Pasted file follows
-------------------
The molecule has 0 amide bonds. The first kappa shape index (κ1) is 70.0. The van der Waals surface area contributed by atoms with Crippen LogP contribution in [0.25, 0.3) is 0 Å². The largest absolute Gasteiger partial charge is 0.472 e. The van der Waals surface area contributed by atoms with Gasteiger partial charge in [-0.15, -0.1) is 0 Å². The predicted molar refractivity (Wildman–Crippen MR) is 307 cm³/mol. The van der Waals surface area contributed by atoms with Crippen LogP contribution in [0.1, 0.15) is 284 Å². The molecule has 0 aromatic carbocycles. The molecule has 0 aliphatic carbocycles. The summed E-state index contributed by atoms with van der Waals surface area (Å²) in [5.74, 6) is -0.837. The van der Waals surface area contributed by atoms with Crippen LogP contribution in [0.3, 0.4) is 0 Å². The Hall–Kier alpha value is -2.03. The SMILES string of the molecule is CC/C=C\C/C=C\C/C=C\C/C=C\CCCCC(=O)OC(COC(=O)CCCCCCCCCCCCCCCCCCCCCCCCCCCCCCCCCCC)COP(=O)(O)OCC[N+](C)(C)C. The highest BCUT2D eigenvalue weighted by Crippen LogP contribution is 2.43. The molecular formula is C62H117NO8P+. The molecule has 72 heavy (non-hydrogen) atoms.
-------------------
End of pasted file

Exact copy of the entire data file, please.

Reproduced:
The molecule has 0 amide bonds. The first kappa shape index (κ1) is 70.0. The van der Waals surface area contributed by atoms with Crippen LogP contribution in [0.25, 0.3) is 0 Å². The largest absolute Gasteiger partial charge is 0.472 e. The van der Waals surface area contributed by atoms with Gasteiger partial charge in [-0.15, -0.1) is 0 Å². The predicted molar refractivity (Wildman–Crippen MR) is 307 cm³/mol. The van der Waals surface area contributed by atoms with Crippen LogP contribution in [0.1, 0.15) is 284 Å². The molecule has 0 aromatic carbocycles. The molecule has 0 aliphatic carbocycles. The summed E-state index contributed by atoms with van der Waals surface area (Å²) in [5.74, 6) is -0.837. The van der Waals surface area contributed by atoms with Crippen LogP contribution in [0.3, 0.4) is 0 Å². The Hall–Kier alpha value is -2.03. The SMILES string of the molecule is CC/C=C\C/C=C\C/C=C\C/C=C\CCCCC(=O)OC(COC(=O)CCCCCCCCCCCCCCCCCCCCCCCCCCCCCCCCCCC)COP(=O)(O)OCC[N+](C)(C)C. The highest BCUT2D eigenvalue weighted by Crippen LogP contribution is 2.43. The molecular formula is C62H117NO8P+. The molecule has 72 heavy (non-hydrogen) atoms.